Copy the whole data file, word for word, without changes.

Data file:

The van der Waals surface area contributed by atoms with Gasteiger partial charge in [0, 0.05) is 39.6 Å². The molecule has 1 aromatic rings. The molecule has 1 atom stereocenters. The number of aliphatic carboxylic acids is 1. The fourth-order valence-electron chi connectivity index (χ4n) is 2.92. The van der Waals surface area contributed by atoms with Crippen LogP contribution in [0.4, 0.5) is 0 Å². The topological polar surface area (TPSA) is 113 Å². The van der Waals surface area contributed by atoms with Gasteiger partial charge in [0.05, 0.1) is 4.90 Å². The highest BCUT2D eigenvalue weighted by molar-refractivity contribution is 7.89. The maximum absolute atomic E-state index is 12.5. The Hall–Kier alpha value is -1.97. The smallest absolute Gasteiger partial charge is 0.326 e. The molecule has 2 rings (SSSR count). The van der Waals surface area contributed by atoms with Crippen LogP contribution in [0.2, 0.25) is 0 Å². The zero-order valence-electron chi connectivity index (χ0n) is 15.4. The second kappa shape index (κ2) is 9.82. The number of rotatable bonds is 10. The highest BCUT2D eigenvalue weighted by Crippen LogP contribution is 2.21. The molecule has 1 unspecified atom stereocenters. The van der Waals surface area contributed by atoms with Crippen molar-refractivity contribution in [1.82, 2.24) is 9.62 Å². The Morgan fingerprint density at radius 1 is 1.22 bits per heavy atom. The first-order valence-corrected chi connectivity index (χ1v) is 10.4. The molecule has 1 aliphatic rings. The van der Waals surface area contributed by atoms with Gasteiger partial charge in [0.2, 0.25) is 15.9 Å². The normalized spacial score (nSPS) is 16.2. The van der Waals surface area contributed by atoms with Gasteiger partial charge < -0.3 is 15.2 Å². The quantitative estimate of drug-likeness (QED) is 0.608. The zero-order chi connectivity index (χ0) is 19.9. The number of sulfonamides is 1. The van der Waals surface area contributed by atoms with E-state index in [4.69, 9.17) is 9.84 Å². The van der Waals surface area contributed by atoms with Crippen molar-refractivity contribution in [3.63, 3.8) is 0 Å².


The van der Waals surface area contributed by atoms with Gasteiger partial charge in [0, 0.05) is 39.6 Å². The molecule has 1 aromatic rings. The molecule has 1 atom stereocenters. The number of aliphatic carboxylic acids is 1. The fourth-order valence-electron chi connectivity index (χ4n) is 2.92. The van der Waals surface area contributed by atoms with Crippen LogP contribution in [0.4, 0.5) is 0 Å². The topological polar surface area (TPSA) is 113 Å². The van der Waals surface area contributed by atoms with Gasteiger partial charge in [0.05, 0.1) is 4.90 Å². The highest BCUT2D eigenvalue weighted by molar-refractivity contribution is 7.89. The maximum absolute atomic E-state index is 12.5. The Hall–Kier alpha value is -1.97. The smallest absolute Gasteiger partial charge is 0.326 e. The molecule has 2 rings (SSSR count). The van der Waals surface area contributed by atoms with Crippen LogP contribution in [0.2, 0.25) is 0 Å². The zero-order valence-electron chi connectivity index (χ0n) is 15.4. The second kappa shape index (κ2) is 9.82. The number of rotatable bonds is 10. The highest BCUT2D eigenvalue weighted by Crippen LogP contribution is 2.21. The molecule has 1 unspecified atom stereocenters. The van der Waals surface area contributed by atoms with Crippen molar-refractivity contribution in [1.82, 2.24) is 9.62 Å². The Morgan fingerprint density at radius 1 is 1.22 bits per heavy atom. The first-order valence-corrected chi connectivity index (χ1v) is 10.4. The molecule has 1 aliphatic rings. The van der Waals surface area contributed by atoms with Gasteiger partial charge in [0.2, 0.25) is 15.9 Å². The normalized spacial score (nSPS) is 16.2. The van der Waals surface area contributed by atoms with Gasteiger partial charge < -0.3 is 15.2 Å². The quantitative estimate of drug-likeness (QED) is 0.608. The zero-order chi connectivity index (χ0) is 19.9. The number of sulfonamides is 1. The van der Waals surface area contributed by atoms with E-state index in [4.69, 9.17) is 9.84 Å². The van der Waals surface area contributed by atoms with Crippen molar-refractivity contribution in [3.63, 3.8) is 0 Å².